2010: Favorite 25 Films of 2010 (15-06)
25 films that defined our 2010

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(25-16) (15-06) (05-01)

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15. Four Lions
Dir. Chris Morris

[Drafthouse]

Although a few of this year’s best films leaned hard on the first half of the phrase “dark comedy,” Four Lions was an exception — a film that never let its humor be undercut or overwhelmed by the grimness of its subject. The first feature from British comedy veteran Chris Morris, Four Lions followed a group of amateur jihadists in North England as they fought over what form their debut attack should take. The endless gaffes and juvenile infighting of the insurgents made it clear that this was a film that refused to be freighted with its own political urgency. Often more English than Muslim, the group devoted more time to beans on toast than they did to prayer or study; their destructive impulse stemmed more from aimlessness than from fundamentalism. Although elsewhere disdained and condemned out of hand, the terrorists here were inept enough and childish enough to become endearing, even sympathetic. Abetted by some brilliant performances, well-crafted insults, and relentless slapstick, Four Lions managed to be at once absurdly funny and emotionally resonant. A subversive figure in British radio and television for 20 years, Morris has never had much truck with sentimentality. With Four Lions, though, he brought levity to a challenging, heavy topic and managed to make it not just hilarious, but human.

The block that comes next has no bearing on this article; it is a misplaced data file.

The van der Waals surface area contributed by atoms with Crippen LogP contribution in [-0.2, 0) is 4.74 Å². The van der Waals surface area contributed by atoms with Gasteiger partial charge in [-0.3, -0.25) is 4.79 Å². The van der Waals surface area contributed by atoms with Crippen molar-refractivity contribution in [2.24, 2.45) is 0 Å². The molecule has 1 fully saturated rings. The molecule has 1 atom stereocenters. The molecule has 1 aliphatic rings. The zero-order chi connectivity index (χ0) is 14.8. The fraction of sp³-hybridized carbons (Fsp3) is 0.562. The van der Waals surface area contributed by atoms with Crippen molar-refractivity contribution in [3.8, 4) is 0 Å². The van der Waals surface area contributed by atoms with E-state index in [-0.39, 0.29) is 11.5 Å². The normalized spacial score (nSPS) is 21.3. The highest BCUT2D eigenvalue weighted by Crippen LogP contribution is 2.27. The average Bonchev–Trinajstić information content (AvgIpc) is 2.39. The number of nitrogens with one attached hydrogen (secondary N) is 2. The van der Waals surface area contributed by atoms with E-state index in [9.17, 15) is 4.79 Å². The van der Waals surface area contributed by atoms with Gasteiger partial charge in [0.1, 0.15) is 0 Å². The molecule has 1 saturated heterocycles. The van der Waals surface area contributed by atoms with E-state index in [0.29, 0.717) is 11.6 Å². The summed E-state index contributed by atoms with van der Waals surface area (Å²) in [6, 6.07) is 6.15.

• Four Lions: http://four-lions.co.uk
• Drafthouse: http://www.drafthousefilms.com